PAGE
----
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Empowering the IT Team in Business Contracts (Part 2)
Posted 29th June 2011 by Jagvinder Kang, Director
In the last blog we recognised the need for IT executives to become more involved in contractual discussions and contract formation, as after all, it is the internal IT executives who are more likely to have their finger on the pulse with regard to the requirements of a technology procurement.
Sometimes the procurement team feel that it might be appropriate to engage an IT consultant to assist with the procurement, in view of either the time commitment constraints which the internal IT team are under, or because they feel that more value can sometimes be gained by engaging external consultants in this respect.
Now do not get me wrong, there is nothing wrong with engaging an external IT consultant, and sometimes there can be true value to going down that path, but only if it genuinely is to fill a skills or resource gap within the internal team (for example, where a large scale procurement is to be undertaken where the internal team do not have the requisite knowledge with regard to the platform or infrastructure which is to be acquired).
The reason for my concerns with regard to external IT consultants, is that in my experience, I have found that certain consultants can sometimes over-engineer a procurement exercise (probably more likely to happen if they are charging on a daily basis!), or they are not close enough to the internal business to ensure a full alignment with the business drivers for the procurement.
External consultants sometimes also see themselves as quasi-lawyers, and that's when things start to get really interesting, as then the contract seems to have a sudden requirement to increase in volume by an unnecessary number of inches!
The bottom line is that internal IT executives will have lived and breathed with the business. They will know what works and what currently does not work, and what the solution which is required, needs to address. These are the arrangements which need to be considered and reflected in the contractual documentation.
The IT executives should therefore, be working closely with the lawyers (or the external consultant and the lawyers) to help formulate such details as:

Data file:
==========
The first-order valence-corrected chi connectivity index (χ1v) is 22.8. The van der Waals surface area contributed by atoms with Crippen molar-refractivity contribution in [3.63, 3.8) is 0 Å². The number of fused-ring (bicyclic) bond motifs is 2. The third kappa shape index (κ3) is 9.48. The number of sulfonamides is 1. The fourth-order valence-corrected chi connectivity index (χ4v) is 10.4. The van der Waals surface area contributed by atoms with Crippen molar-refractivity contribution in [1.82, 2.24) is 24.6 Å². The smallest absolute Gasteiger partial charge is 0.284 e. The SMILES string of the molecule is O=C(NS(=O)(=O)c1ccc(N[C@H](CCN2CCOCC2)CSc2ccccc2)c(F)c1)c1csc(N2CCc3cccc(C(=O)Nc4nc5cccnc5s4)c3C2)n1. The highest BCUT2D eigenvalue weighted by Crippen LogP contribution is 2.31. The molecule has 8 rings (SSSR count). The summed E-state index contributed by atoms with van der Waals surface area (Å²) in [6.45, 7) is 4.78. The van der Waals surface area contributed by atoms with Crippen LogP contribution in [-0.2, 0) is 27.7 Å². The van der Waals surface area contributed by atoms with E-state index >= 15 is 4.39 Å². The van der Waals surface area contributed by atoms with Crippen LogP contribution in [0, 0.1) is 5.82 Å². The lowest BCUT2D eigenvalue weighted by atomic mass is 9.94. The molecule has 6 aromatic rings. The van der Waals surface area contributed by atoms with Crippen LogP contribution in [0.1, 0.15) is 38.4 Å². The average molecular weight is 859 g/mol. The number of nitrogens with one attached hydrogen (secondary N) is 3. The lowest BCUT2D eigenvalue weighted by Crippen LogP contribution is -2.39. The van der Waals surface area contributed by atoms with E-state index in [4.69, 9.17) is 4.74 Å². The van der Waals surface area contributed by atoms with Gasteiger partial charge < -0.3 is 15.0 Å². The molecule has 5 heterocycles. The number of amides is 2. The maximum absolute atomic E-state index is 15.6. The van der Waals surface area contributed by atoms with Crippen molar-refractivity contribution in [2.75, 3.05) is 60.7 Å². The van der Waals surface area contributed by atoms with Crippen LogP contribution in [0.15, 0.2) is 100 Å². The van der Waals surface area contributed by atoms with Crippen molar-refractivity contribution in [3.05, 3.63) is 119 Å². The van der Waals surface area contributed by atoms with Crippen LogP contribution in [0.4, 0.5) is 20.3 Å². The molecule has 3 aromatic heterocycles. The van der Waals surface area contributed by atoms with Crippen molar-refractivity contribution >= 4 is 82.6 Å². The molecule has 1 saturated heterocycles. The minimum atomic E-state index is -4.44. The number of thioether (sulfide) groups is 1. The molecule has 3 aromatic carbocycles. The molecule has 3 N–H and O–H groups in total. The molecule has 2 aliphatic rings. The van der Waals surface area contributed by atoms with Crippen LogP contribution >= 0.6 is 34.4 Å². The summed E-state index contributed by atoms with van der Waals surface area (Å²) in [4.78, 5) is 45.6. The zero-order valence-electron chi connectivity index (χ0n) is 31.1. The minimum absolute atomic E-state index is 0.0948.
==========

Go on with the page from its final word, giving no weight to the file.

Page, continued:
- What is specifically required;
- Internal pressure on the team, and risk corners being unnecessarily cut, which is likely to have an adverse impact on the respective project implementation);
- What form of project governance is required to keep the project to the timelines and to deal with any issues along the way, and who needs to be involved in the respective steering or review meetings to monitor progress and help resolve issues;
- Is there a transition required from the legacy to the new systems, and how and when will that occur;
- Which internal business continuity and disaster recovery measures does the business have, how will they need to be updated in view of the proposed procurement, what type of interaction will the supplier need to have with these, and/or which measures will the supplier need to provide in the event of adverse issues arising during the project timeline;
- What level of resource commitment, information and assistance will the supplier require from the customer, and at what stages in the timeline;
- What form of post implementation support will be required;
- Where service levels are applicable to a project (for example: where there is a hosted solution; or where there are certain performance requirements to be delivered by the solution; or where helpdesk and on-site support is required), which service levels are appropriate (taking into account any historic service levels for example), which remedies are required for service level failure, and at what levels would this result in more substantive remedies being required, such as the ability to sue for damages and/or terminate the contract; Where an outsourced service is being provided, what type of exit assistance would be required upon the termi¬nation of the arrangement, in order to transition the service to another provider or internally to the customer.
These are the types of areas where an internal IT executive can provide real value into the contractual discussions and documentation, rather than leaving the lawyers or the external consultants either formulating these in a vacuum, or pushing for the maximum that they can extract from the supplier (at the risk of straining the commercial relationship from the outset).
It is therefore important, for IT executives to recognise the strengths which they have internally with regard to the conduct of such projects, and supplement, rather than replace, such internal resource as they believe is appropriate for the success of the procurement.